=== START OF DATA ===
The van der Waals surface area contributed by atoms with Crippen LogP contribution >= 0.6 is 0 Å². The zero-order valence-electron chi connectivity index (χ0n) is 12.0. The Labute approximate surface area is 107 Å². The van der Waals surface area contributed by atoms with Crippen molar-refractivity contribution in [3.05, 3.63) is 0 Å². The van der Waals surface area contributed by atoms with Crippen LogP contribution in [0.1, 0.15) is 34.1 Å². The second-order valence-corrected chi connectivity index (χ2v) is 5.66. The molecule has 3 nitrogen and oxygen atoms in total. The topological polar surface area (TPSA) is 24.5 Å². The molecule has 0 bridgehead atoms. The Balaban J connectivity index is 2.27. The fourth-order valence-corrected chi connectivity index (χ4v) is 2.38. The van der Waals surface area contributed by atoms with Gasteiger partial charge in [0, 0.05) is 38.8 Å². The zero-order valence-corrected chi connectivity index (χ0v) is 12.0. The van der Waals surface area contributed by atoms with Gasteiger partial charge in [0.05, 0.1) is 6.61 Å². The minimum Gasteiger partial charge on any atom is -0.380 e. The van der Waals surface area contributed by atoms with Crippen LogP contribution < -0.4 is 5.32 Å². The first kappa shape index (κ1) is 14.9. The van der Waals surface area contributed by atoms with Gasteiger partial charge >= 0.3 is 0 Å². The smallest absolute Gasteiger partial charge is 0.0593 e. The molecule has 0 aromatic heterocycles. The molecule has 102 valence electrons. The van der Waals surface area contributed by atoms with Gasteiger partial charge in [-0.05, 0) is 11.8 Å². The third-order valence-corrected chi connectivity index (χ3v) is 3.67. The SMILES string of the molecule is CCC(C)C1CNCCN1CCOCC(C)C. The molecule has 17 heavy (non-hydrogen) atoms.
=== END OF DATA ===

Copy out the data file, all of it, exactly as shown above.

The van der Waals surface area contributed by atoms with Crippen LogP contribution >= 0.6 is 0 Å². The zero-order valence-electron chi connectivity index (χ0n) is 12.0. The Labute approximate surface area is 107 Å². The van der Waals surface area contributed by atoms with Crippen molar-refractivity contribution in [3.05, 3.63) is 0 Å². The van der Waals surface area contributed by atoms with Crippen LogP contribution in [0.1, 0.15) is 34.1 Å². The second-order valence-corrected chi connectivity index (χ2v) is 5.66. The molecule has 3 nitrogen and oxygen atoms in total. The topological polar surface area (TPSA) is 24.5 Å². The molecule has 0 bridgehead atoms. The Balaban J connectivity index is 2.27. The fourth-order valence-corrected chi connectivity index (χ4v) is 2.38. The van der Waals surface area contributed by atoms with Gasteiger partial charge in [0, 0.05) is 38.8 Å². The zero-order valence-corrected chi connectivity index (χ0v) is 12.0. The van der Waals surface area contributed by atoms with Gasteiger partial charge in [0.05, 0.1) is 6.61 Å². The minimum Gasteiger partial charge on any atom is -0.380 e. The van der Waals surface area contributed by atoms with Crippen LogP contribution < -0.4 is 5.32 Å². The first kappa shape index (κ1) is 14.9. The van der Waals surface area contributed by atoms with Gasteiger partial charge >= 0.3 is 0 Å². The smallest absolute Gasteiger partial charge is 0.0593 e. The molecule has 0 aromatic heterocycles. The molecule has 102 valence electrons. The van der Waals surface area contributed by atoms with Gasteiger partial charge in [-0.05, 0) is 11.8 Å². The third-order valence-corrected chi connectivity index (χ3v) is 3.67. The SMILES string of the molecule is CCC(C)C1CNCCN1CCOCC(C)C. The molecule has 17 heavy (non-hydrogen) atoms.